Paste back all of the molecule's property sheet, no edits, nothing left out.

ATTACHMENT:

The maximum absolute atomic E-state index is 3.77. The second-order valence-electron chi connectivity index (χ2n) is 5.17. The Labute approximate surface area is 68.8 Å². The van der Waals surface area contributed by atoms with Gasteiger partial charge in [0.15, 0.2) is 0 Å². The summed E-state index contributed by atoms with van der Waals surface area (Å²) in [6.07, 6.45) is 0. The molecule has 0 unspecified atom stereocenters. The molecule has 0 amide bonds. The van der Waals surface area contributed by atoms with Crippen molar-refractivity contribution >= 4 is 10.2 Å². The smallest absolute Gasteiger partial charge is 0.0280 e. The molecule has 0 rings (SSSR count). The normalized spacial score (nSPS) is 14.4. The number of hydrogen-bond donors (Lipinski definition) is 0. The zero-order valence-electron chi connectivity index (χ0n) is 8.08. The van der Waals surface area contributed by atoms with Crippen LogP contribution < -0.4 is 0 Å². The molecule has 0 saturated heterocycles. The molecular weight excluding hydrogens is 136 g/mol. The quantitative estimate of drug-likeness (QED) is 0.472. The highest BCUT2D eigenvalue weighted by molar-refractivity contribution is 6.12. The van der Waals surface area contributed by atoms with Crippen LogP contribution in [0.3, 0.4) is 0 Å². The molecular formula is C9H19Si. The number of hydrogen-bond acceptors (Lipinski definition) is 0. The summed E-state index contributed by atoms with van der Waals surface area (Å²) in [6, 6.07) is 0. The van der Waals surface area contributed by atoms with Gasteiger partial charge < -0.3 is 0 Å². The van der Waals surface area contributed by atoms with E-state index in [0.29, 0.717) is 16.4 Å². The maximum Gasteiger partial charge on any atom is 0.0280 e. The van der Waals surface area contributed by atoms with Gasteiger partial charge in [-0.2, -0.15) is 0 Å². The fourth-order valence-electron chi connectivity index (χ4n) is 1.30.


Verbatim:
The maximum absolute atomic E-state index is 3.77. The second-order valence-electron chi connectivity index (χ2n) is 5.17. The Labute approximate surface area is 68.8 Å². The van der Waals surface area contributed by atoms with Gasteiger partial charge in [0.15, 0.2) is 0 Å². The summed E-state index contributed by atoms with van der Waals surface area (Å²) in [6.07, 6.45) is 0. The molecule has 0 unspecified atom stereocenters. The molecule has 0 amide bonds. The van der Waals surface area contributed by atoms with Crippen molar-refractivity contribution >= 4 is 10.2 Å². The smallest absolute Gasteiger partial charge is 0.0280 e. The molecule has 0 rings (SSSR count). The normalized spacial score (nSPS) is 14.4. The number of hydrogen-bond donors (Lipinski definition) is 0. The zero-order valence-electron chi connectivity index (χ0n) is 8.08. The van der Waals surface area contributed by atoms with Crippen LogP contribution < -0.4 is 0 Å². The molecule has 0 saturated heterocycles. The molecular weight excluding hydrogens is 136 g/mol. The quantitative estimate of drug-likeness (QED) is 0.472. The highest BCUT2D eigenvalue weighted by molar-refractivity contribution is 6.12. The van der Waals surface area contributed by atoms with Crippen LogP contribution in [0.3, 0.4) is 0 Å². The molecular formula is C9H19Si. The number of hydrogen-bond acceptors (Lipinski definition) is 0. The summed E-state index contributed by atoms with van der Waals surface area (Å²) in [6, 6.07) is 0. The van der Waals surface area contributed by atoms with Gasteiger partial charge < -0.3 is 0 Å². The van der Waals surface area contributed by atoms with E-state index in [0.29, 0.717) is 16.4 Å². The maximum Gasteiger partial charge on any atom is 0.0280 e. The van der Waals surface area contributed by atoms with Gasteiger partial charge in [-0.2, -0.15) is 0 Å². The fourth-order valence-electron chi connectivity index (χ4n) is 1.30.